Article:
Nader Begets Better Democrats

There is one thing that people must like about Ralph Nader: his courage to stand up between two behemoths and pursue a lost cause. The chances of him winning any meaningful votes are slim. However, one cannot discount the meaning of his candidacy. Ralph Nader gives voice to the citizens who, without being part of special interest groups, fail to get the attention they deserve from the duopolist American politics.

Before Nader came into the race, people were banking on Howard Dean, the upstart New England democrat who had struck a chord with the silent majority of the population. The large following of Dean’s campaign was a sign that people are tired of old-fashioned irrelevant political games. They want issues resolved, quickly and painlessly. What they are looking for is not a person who hears them, but rather someone who listens to them.

Now that Dean has disappeared as a credible Democratic candidate, Kerry and Edwards are simply readying themselves to run on the same ticket against Bush and Cheney. Besides some polite exchanges of ideas between Kerry and Edwards, real issues are now off the table. There is no scrutiny of political agendas by either parties of their candidates. Kerry is being given a free ticket to November, and Bush is resting in the VIP lounge waiting to throw his darts.

The trouble is not that there are not enough important issues to discuss. Rather, the campaigns are being skewed to satisfy the fuss that the media is making on a war that is decades old. To give credit where credit is due, Kerry did great things in life and death situations that most ordinary men cannot imagine themselves doing. That said, a war hero will not be guaranteed to get people jobs, and someone who had never been to a battlefield does not necessarily not know how to keep the country healthy. To exaggerate war record as a significant election issue lets down the American public, who would much rather talk about a bright future for them when they retire than remembering a war that should not have occurred in the first place.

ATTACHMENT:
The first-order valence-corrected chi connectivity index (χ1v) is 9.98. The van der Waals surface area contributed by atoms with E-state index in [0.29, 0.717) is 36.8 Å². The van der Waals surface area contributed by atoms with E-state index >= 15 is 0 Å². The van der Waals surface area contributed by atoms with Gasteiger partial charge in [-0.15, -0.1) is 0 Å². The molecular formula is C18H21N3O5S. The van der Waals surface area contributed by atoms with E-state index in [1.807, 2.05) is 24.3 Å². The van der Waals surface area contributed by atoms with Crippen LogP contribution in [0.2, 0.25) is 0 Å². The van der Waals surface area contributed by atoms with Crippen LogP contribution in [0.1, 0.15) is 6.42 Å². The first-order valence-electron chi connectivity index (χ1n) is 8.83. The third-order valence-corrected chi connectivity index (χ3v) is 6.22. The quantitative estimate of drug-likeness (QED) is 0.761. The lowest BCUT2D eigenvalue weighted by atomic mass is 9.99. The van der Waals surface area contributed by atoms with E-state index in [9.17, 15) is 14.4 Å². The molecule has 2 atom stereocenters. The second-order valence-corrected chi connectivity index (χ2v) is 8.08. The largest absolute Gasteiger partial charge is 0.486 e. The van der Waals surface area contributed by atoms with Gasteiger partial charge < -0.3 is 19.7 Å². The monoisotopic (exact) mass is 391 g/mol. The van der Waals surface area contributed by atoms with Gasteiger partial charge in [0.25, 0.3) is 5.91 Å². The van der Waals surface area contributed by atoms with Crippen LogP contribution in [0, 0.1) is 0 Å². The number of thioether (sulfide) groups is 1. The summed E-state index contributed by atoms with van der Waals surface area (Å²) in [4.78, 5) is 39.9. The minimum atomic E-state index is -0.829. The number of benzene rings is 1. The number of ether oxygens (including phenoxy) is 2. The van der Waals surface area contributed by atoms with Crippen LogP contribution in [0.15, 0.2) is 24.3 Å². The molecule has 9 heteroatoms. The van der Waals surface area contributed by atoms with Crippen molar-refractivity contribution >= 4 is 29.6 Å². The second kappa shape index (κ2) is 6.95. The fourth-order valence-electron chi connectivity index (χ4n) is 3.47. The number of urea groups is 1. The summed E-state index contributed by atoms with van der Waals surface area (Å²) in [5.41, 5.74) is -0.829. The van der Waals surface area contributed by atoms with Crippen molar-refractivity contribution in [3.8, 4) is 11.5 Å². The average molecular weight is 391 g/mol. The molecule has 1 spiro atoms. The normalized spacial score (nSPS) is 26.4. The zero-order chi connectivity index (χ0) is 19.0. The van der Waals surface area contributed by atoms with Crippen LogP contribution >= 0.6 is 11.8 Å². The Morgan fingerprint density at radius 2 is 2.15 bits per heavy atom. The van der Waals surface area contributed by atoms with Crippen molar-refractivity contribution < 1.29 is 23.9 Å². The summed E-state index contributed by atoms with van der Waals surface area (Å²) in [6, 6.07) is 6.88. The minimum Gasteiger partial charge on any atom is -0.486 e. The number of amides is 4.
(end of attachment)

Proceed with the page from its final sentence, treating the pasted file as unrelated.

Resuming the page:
Nader comes in at the exact right time to save politics. The Republicans are ready to write him off, but the Democrats are on their toes. They are still bitter about losing the election that they won four years ago. Last thing they hope for is to have Nader running on a left-wing platform and steal Democratic votes. How different is Nader’s from the Democratic platform?

Most probably a lot. And that is the suspect point. In order to be successful, the Democrats need to present a platform that is unique and workable enough to attract the public’s interest, and Nader’s involvement in the democratic process will force them to garner and present concrete ideas quickly. So far, Kerry and Edwards have promised much in their speeches, but none have shown that they can be counted on to deliver better than other presidential hopefuls. The involvement of Nader will have both Democratic candidates not only appeal to the left wing, but eager to please everyone else in America.

The chance that Nader will ever become the president of the United States is next to zero. However, contrary to the unpatriotic discouragement from the Democrats against Nader running, his involvement in the democratic process will hopefully wake up the Democrats and make them focus on the real issues that will win this crucial election.
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